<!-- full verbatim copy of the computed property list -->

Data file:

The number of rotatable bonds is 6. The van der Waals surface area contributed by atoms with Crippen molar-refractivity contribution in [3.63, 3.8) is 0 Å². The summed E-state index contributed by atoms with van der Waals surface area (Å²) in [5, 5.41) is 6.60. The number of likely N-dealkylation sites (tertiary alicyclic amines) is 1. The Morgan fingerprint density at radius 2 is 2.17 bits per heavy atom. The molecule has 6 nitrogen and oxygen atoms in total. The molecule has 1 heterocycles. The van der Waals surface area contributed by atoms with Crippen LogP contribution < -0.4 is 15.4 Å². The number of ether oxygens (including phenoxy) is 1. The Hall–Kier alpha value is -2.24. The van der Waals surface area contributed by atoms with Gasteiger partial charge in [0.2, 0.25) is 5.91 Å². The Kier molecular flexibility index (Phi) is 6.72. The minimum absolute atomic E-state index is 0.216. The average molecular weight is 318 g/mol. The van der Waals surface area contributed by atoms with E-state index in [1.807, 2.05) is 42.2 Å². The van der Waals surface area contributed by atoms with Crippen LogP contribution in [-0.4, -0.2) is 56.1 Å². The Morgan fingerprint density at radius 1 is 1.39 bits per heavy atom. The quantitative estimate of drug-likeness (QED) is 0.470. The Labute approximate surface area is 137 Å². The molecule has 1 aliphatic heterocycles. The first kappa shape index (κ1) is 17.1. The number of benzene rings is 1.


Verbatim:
The number of rotatable bonds is 6. The van der Waals surface area contributed by atoms with Crippen molar-refractivity contribution in [3.63, 3.8) is 0 Å². The summed E-state index contributed by atoms with van der Waals surface area (Å²) in [5, 5.41) is 6.60. The number of likely N-dealkylation sites (tertiary alicyclic amines) is 1. The Morgan fingerprint density at radius 2 is 2.17 bits per heavy atom. The molecule has 6 nitrogen and oxygen atoms in total. The molecule has 1 heterocycles. The van der Waals surface area contributed by atoms with Crippen LogP contribution < -0.4 is 15.4 Å². The number of ether oxygens (including phenoxy) is 1. The Hall–Kier alpha value is -2.24. The van der Waals surface area contributed by atoms with Gasteiger partial charge in [0.2, 0.25) is 5.91 Å². The Kier molecular flexibility index (Phi) is 6.72. The minimum absolute atomic E-state index is 0.216. The average molecular weight is 318 g/mol. The van der Waals surface area contributed by atoms with E-state index in [1.807, 2.05) is 42.2 Å². The van der Waals surface area contributed by atoms with Crippen LogP contribution in [-0.4, -0.2) is 56.1 Å². The Morgan fingerprint density at radius 1 is 1.39 bits per heavy atom. The quantitative estimate of drug-likeness (QED) is 0.470. The Labute approximate surface area is 137 Å². The molecule has 1 aliphatic heterocycles. The first kappa shape index (κ1) is 17.1. The number of benzene rings is 1.